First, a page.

hazeroth Summary and Overview
hazeroth in Easton's Bible Dictionary
fenced enclosures consisting of "a low wall of stones in which thick bundles of thorny acacia are inserted, the tangled branches and long needle-like spikes forming a perfectly impenetrable hedge around the encampment" of tents and cattle which they sheltered. Such like enclosures abound in the wilderness of Paran, which the Israelites entered after leaving Sinai (Num. 11:35; 12:16; 33:17, 18). This third encampment of the Israelites has been identified with the modern 'Ain el-Hudhera, some 40 miles NE of Sinai. Here Miriam (q.v.), being displeased that Moses had married a Cushite wife (Num. 12:1), induced Aaron to join with her in rebelling against Moses. God vindicated the authority of his "servant Moses," and Miriam was smitten with leprosy. Moses interceded for her, and she was healed (Num. 12:4-16). From this encampment the Israelites marched northward across the plateau of et-Tih, and at length reached KADESH.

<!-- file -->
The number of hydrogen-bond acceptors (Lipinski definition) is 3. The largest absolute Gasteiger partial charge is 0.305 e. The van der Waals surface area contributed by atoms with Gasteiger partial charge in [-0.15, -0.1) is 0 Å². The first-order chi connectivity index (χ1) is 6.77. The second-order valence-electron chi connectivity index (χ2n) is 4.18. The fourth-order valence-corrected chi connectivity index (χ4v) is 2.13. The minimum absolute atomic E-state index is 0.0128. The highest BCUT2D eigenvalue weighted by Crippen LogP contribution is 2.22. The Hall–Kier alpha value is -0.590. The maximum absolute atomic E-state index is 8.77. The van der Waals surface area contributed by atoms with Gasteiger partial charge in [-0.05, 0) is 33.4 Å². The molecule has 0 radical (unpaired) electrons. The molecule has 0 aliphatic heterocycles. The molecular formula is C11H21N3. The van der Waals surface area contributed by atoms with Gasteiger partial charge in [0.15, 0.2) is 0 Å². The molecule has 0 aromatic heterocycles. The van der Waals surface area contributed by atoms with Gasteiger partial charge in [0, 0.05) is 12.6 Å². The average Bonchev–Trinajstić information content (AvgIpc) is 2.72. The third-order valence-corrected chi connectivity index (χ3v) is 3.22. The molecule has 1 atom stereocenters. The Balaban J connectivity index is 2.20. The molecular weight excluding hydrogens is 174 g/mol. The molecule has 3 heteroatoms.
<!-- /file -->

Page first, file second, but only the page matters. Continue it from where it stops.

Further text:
hazeroth in Smith's Bible Dictionary
(villages), #Nu 11:35; 12:16; 33:17; De 1:1| a station of the Israelites in the desert, and perhaps recognizable in the Arabic Ain Hudhera, forty miles northeast of Sinai.
hazeroth in Schaff's Bible Dictionary
HAZE'ROTH (villages, or enclosures), the second station of the Israelites, Num 11:35; Neh 12:16; Num 33:17-18; Deut 1:1, and identified with 'Ain Hudherah, 40 miles north-east of Sinai.
hazeroth in Fausset's Bible Dictionary
The stage after Kibroth Hattaavah in Israel's wanderings (Numbers 11:35; Numbers 12:16; Numbers 33:17; Deuteronomy 1:1). Now El Ain, famed for its spring, on Israel's probable route (which Ain el Hudherah is not) by the wady es Zulukah. But Clark identifies Hazeroth with Bir eth Themed, many miles further on the march northwards. Several valleys converge round El Ain, which with other springs make this region the oasis of the E. of the peninsula.